Figure 1 - The recorded rays reaching the ear are identical to those at the recording microphones in intensity and time difference. The frontal angle of arrival at the home ears, however, can cause pinna distortion for sound sources located at the sides. This can be compensated for somewhat when recording by using dummy microphone pinna. The speakers may be moved slightly further apart, but care must be taken that the central images are not impaired and that interaural crosstalk does not reappear.


Blumlein, Atal-Schroeder, Damaske, Cohen, Mori, Matsushita Group, Polk, Carver, and -- definitively -- D. B. Keele, Jr., as well as many others, have recognized that when a two-channel recording is played back through two loudspeakers that form an equilateral or similar triangle with the listener, each such speaker communicates with both ears, producing interaural crosstalk. The deleterious effects of this crosstalk have been greatly underappreciated. For openers, crosstalk is what prevents any sound source from appearing to come from beyond the position of the loudspeakers. This result is intuitively obvious, since if we postulate an extreme-right sound source, we can safely igrrore the contribution of the left loudspeaker. We now hear the right speaker as usual with both ears, and no matter how we turn our heads the sound will always come from the right speaker, as would be true for any normal, discrete sound source encountered in life. However, if we could keep the right-speaker sound from getting to the left ear, then the ear-brain will think that the sound must be very far to the right, well beyond the loudspeaker, since so much less of this sound is reaching the left ear. Unfortunately, there is a limit to how far the image can shift, because if the right speaker is, say, at 30° off the center line, the 30° pinna response does not agree with the 90° interaural intensity difference between the near and far ears, and in practice the pinna wins. Even with the interaural crosstalk eliminated, a full 180" image cannot be easily achieved (Fig. 4). However, Ambiophonics routinely projects a 120° stage, and in practice very few seats in concert halls or opera houses comrnand that wide a view. Also, as indicated above this narrowing effect compensates for the fact that most recordings are made with microphones very close to the stage.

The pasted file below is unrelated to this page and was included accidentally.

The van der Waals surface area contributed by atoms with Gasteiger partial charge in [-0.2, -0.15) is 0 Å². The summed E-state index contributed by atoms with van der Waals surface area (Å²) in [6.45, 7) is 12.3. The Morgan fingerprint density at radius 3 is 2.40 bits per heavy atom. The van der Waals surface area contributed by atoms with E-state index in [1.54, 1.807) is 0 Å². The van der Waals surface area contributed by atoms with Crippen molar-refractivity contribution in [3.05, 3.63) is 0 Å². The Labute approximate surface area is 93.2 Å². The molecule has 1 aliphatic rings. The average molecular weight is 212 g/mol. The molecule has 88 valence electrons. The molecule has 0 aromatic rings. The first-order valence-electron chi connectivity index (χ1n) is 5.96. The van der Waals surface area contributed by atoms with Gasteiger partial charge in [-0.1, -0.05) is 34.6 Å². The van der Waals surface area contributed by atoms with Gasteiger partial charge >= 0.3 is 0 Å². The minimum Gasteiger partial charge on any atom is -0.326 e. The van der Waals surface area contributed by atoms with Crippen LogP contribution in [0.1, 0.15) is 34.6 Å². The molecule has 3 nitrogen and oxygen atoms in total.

Fig. 2 - Comparison of live concert hall listening geometry with home stereophonic listening practice showing the additional crosstalk sound rays that cause poor stereophonic imaging effects and impinge on the pinna from too large an angle.

A second, perhaps even more deleterious effect is caused by this stereo crosstalk. As D. B. Keele, Jr. has exhausively documented, for centrally located sound sources two equal acoustic signals reach each ear, but one of these signals in the normal stereo listening setup travels about half a head-width, or 300 microseconds longer than the sound from the nearer speaker. This produces peaks and nulls in the frequency response at each ear above 2000 Hz, known as comb filtering. Since the nulls are narrow, and are muddied by even later crosstalk coming around the back or over the top of the head, and since the other ear is also getting a similar but not precisely identical set of peaks and nulls, the ear seldom perceives this comb filtering as a change in timbre. But it can and does perceive these gratuitous dips and peaks as a confusion in angular position. Remember, in real halls, the ear can hear a 1 ° shift in angular position, but not if strong comb-filter effects occur in the same 2-to-10 kHz region where the ear is most sensitive to its own pinna comb-filter effects and interaural intensity diflerences, as discussed above. As long as this wrongful stereo interaural crosstalk is allowed to persist, the sound stage can never be as accurate or as tactile as it should be. As the recorded image moves to the side, the severity of the crosstalk declines, and many observers have noticed that side sound images are more realistic than center phantom images. Perhaps the most basic tenet of Ambiophonics is that stereophonically induced interaural crosstalk must go.